[pct-l] End of hiking season musings...
jolson at olc.edu
Sun Oct 12 21:11:06 CDT 2008
I've been a member of this listserv since it began. That's what, 13, 14
years? That gives one kind of credibility - a pretty shallow kind.
I've not hiked the trail from end-to-end in one year. I've watched as
the Monte Dodge and his cronies have humbly offered their early
experiences up as iconic history for today's thru-hikers. I hope that
the new members of the list who are planning on hiking the trail revel
in the history of hikers on the trail. I don't mean you have to worship
Monte Dodge, or Eric Ryback or Colin Fletcher for that matter.
However, I think that a successful thruhike almost requires an
historical perspective. There has to be a larger perspective unaffected
by day-to-day events. If a person starts out with the guidebook and
good intentions, and that's pretty much it, the likelihood of actually
completing the trail is less than if s/he studies what others have done,
what led to success, what led to leaving the trail to attempt it in
another year, and leaving because it was just too much. I have no
evidence of this claim. I suppose evidence could be gathered... Any
doc students out there looking for a dissertation topic??? Write me and
we'll brainstorm a research design...
I started the trail once with the intent to hike end to end. I left the
trail because I couldn't stand being alone day after day after day.
This was a humbling realization. Based on that knowledge, I'll be
advertising for a hiking partner for a SOBO hike of the CDT starting in
June 2010. Is there an E-harmony set of questions that will determine
if someone else is compatible enough with me to spend five months
My most remembered favorite hike was with my fiancee in 1992. She'd
never backpacked before. She learned how to hike my way, and we were
GOOD!!! Our greatest trial was leaving camp. We'd drink coffee and
talk about meaning and purpose and God or it's absence, and find
ourselves all wired out at 10AM, and camp was still to be broke. After
two weeks we decided we wouldn't talk about anything important before
It takes me, at 56 years old, to get up to 18-20 miles a day, about six
weeks. I've sectioned hiked enough to know the first six weeks of a
hike are the hardest physically. I hike, eat, , lie down, and sleep.
That's it. No stimulating conversation when the milky way is
vibrating. Just the pain and rest involved in getting in shape.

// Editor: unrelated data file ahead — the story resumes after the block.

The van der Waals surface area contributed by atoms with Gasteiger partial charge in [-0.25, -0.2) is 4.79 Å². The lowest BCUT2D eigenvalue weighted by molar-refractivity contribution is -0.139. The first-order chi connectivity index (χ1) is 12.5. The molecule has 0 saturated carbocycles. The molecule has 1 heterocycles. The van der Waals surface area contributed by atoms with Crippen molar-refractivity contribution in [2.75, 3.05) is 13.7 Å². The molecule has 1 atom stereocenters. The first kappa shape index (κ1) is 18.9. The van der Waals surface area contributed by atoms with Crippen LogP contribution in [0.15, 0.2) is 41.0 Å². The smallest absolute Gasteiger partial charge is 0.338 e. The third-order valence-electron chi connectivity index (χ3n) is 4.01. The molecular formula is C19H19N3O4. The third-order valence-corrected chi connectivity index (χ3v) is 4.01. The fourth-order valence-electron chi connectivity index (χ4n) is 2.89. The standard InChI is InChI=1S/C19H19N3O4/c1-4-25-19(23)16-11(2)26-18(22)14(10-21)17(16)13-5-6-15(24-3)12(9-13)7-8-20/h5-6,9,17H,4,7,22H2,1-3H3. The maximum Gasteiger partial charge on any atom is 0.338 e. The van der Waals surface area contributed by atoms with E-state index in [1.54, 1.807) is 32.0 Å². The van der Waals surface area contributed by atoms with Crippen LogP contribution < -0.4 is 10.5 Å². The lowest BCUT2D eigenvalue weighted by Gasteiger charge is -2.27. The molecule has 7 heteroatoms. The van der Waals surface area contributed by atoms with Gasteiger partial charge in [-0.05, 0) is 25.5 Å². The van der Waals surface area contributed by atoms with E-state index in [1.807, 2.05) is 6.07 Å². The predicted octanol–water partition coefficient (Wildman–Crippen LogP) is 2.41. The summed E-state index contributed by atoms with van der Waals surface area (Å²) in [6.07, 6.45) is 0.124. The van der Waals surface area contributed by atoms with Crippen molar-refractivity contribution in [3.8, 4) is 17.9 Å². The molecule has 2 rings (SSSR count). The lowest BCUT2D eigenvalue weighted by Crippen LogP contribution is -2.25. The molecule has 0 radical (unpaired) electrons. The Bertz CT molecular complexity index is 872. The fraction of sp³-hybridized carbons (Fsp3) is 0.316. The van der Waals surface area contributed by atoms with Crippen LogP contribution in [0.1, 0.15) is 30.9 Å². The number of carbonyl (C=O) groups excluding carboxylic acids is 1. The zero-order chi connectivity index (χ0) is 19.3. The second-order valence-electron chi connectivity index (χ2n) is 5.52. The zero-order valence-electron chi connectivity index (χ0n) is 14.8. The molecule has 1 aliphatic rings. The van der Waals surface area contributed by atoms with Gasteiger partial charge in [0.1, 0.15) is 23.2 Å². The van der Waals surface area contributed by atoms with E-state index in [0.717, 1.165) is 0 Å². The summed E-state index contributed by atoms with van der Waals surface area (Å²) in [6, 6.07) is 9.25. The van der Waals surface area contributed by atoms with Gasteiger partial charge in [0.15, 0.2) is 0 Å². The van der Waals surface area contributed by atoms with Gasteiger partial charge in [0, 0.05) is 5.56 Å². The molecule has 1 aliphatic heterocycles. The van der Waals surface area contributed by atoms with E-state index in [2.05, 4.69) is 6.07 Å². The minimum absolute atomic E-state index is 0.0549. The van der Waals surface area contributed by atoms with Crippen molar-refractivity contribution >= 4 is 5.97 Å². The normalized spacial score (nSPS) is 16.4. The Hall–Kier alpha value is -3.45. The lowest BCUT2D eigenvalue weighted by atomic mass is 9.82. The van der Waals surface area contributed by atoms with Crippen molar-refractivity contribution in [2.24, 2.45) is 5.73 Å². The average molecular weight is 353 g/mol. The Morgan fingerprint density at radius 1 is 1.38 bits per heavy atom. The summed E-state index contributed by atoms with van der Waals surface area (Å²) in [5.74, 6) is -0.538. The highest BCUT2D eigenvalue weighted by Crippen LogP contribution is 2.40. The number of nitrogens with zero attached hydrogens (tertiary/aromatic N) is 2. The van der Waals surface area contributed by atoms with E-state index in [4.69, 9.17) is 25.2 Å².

I realize now I would much rather focus on the increasing definition of
my woman partner's calves as she hikes in front of me, week after week,
than stare into infinity as I put one foot in front of the other.
Hiking alone offers the latter, and while it is neutral, it's not
something I want to do day after day. I don't have the temperment or
emotional development maybe to be alone for five months. I always
thought this was the ultimate challenge - to hike day after day, alone,
through the wilderness and all its beauty. I have spent numerous
section hikes of a month and longer challenging myself in this way.
Each and every time I was humbled to realize that hiking for me is a
social act, not a quick avenue to spiritual enlightenment or ultimate
I am very much "trail centered" versus "camp centered" in my hiking.
Camp is where I sleep. I don't eat there. I poop there in the
morning. That's it. The idea of a fire is abhorrent. Even with Jane
camp was a place we slowed down at in order to go to bed and sleep. No
exploring. No cosmic conversations, or at least, conversations that
lasted very long (in the evenings). Sleep always called...
I started hiking when I was eight. My folks took us up into the Marbles
for a couple years running, our gear packed in on mules, and we'd spend
a couple weeks in the wilderness. The family pics from these early
1960s trips are priceless. If you're a young parent, take your kids
into the wilderness. Early...
My folks and the three kids spent three days under a tarp in 1962 in the
Wallowa Wilderness, just under EAgle Peak, in a rainstorm. WE were
miserable for three days. A sheepherder took pity on us and came down
from the rim and put our packs on his mules and we hiked out without
packs. This is what makes hiking in the backcountry so attractive -
moment to moment living...
I have vibrant memories of being 13 years old on my first backpacking
trip with my dad and his friends. My dad called it my barmitzvah. What
that meant is I got to see a bunch of over-educated, emotionally stunted
men interact, and on the final night, drink two gallons of red mountain
burgandy and puke their guts out. That's what I remember. That and
jumping off a rock into a lake after my dad surfaced and said, "it's
fine." It was freezing... One of the guys had had a heart attack and
dropped his pack a half mile up the ridge above the lake we were camping
at. One of the other guys hiked back to pick up his pack. He said that
as he was hiking back, he heard a huge scream he could only figure was a
wolvervine or bobcat or wolf. It was me, surfacing after jumping into
the ice cold lake. I never trusted my dad again...
What all this has to do with thru-hiking? I don't know...
Actually, I think that someone is going to make the hiker-trash
lifestyle the core of a movie or documentary.
And it isn't going to be about 20 somethings huddling together in the
face of the big questions. It isn't about glorifying being dirty.
Being hiker-trash is an exalted state, unknown to most, if not quite
There are old guy hiker-trash. There are women hiker-trash. There are
seeker hiker-trash. The most common is 20 something hiker-trash, men
mostly. Someone is going to come up with an idea that will involve a
plot involving hiker trash, meaning, and the modern world...
Jeff, just Jeff, said to the cadence of "Bond, James Bond."
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